2 off-duty Western Berks medics cited for valor in rushing to West Reading chocolate factory explosion

May 26—Two Western Berks Ambulance responders who were the first medics on the scene of the R.M. Palmer Co. chocolate factory explosion in West Reading have been awarded distinguished service medals for valor.

Paramedic Jacob A. Motacki had just left work on March 24 when the explosion happened and was at the factory within about 20 seconds in his personal vehicle, Western Berks Ambulance CEO and Chief Anthony Tucci said.

Motacki was presented with multiple patients across a large area in an unstable scene with hardly any gear, yet he remained calm and started the initial care of patients until help arrived, Tucci said. The blast, which investigators have linked to natural gas, leveled one of the company's South Second Avenue buildings, killing seven workers.

Emergency Medical Technician James A. Beane was sitting in his West Reading home waiting to leave for his shift when the explosion rocked the borough just before 5 p.m. He responded directly to the Palmer site and did what needed to be done, Tucci said.

Tucci and Deputy Chief Carrie Frey presented the medals to both men in a brief ceremony at the West Lawn station, which is the service's headquarters, as part of a cookout in observance of EMS Week. The men also received a certificate of valor.

First authorized by President Gerald Ford in 1974, EMS Week is presented by the American College of Emergency Physicians in partnership with the National Association of Emergency Medical Technicians to honor the dedication of those who provide the day-to-day lifesaving services of medicine's frontline.

The nonprofit ambulance company also presented a certificate of commendation to six other medics for their initial response and transport of the injured from the scene of the West Reading tragedy: Jesse Magill, Phil Banks, Derek Kauffman, John Scheirer, Sean Haag, Troy Miner, Mike Roth and Kim Brown.

"But this today is not solely about the individuals," Tucci said. "It is about celebrating the collective strength and synergy of the EMS community as a whole. Collaboration among emergency medical technicians, paramedics, physicians, nurses and other health care professionals is crucial to the success of our endeavors.

"Together we form an intricate web of support, each thread vital to the fabric of emergency medical services."

The 21 other medics who were also on the scene in the hours after the blast received a certificate of recognition and a unit-bar that is pinned above their badge.

Departing slightly from his prepared remarks, Tucci told the group: "This was an incident we never had before. You guys all shined. You did outstanding."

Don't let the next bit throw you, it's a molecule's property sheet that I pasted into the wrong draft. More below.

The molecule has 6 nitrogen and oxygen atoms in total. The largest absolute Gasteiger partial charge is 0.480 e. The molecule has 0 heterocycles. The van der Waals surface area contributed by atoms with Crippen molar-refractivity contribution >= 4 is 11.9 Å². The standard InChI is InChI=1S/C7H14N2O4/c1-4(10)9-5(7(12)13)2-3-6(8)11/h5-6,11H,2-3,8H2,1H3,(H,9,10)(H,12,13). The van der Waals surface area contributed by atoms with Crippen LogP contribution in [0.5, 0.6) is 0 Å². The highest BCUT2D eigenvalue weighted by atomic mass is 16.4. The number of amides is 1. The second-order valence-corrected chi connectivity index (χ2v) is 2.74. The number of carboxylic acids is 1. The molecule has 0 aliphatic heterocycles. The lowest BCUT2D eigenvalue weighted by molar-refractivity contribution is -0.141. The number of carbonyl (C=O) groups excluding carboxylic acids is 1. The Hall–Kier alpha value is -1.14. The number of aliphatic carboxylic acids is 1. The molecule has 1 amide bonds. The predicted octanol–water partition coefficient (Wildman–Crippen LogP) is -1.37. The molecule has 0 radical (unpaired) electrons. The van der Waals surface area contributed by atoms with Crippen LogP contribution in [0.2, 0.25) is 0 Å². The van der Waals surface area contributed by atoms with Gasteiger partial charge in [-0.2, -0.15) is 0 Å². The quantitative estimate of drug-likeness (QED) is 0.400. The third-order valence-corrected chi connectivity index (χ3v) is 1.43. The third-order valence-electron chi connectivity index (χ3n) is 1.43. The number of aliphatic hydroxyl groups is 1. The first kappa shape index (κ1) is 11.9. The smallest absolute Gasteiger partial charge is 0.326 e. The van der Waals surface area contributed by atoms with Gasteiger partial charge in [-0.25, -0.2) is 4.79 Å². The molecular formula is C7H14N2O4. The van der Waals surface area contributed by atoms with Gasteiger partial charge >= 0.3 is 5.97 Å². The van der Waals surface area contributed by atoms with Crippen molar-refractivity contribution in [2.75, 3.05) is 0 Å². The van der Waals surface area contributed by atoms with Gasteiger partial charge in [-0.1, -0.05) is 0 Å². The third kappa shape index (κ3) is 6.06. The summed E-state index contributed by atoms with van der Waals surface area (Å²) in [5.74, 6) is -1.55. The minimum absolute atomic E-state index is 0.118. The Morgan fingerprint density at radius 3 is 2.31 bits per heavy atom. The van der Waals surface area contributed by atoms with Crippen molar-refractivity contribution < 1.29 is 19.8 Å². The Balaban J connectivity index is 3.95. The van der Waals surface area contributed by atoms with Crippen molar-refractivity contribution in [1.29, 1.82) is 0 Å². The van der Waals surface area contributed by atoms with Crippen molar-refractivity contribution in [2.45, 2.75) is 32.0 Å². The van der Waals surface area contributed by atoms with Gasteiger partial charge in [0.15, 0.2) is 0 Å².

Tucci said the awards are a small token of appreciation for the dedication the men and women have to a field that is struggling to attract and keep personnel. On top of staffing shortages, independent ambulance companies that provide 911 service are struggling to stay afloat because the funding they receive from governments and insurance reimbursements doesn't cover operating costs.

"It's not just a state crisis, it's a country crisis," he said.

Last year, he said, Pennsylvania EMS providers lost a fifth of their combined workforce, and 63% of those who left the field were younger than 40.

He said emergency medical services involve night shifts and weekends and being ready to respond to a call at a moment's notice. As such, it's more of a calling, one in which he and his colleagues hope more will hear.

Tucci praised his team for their resilience.

"The past year, in particular, has tested us in many ways," he said. "The global pandemic challenged us to navigate uncharted territories, risking your own health and safety to ensure the well-being of others. You displayed unwavering courage, compassion and dedication, proving that even in the darkest of times, the light of hope can shine through."

Banks, a 32-year veteran of the ambulance company, and his partner, Sean Haag, can certainly speak to that. They were in the back of the ambulance when a woman was pulled from the rubble seven hours after the explosion. She was found by a search and rescue team after a dog signaled her presence.

He said that emotionally it was a high point of a marathon day when the rescue team discovered the survivor so many hours later as hope had faded.

He wasn't sure what type of injuries the patient suffered before she was placed in the ambulance. He was prepared for the worst.

"When she came in and started talking to us it was a big relief because we know then that she has an open airway," Banks said.

As the hours went by without more survivors being found, however, his jubilation faded.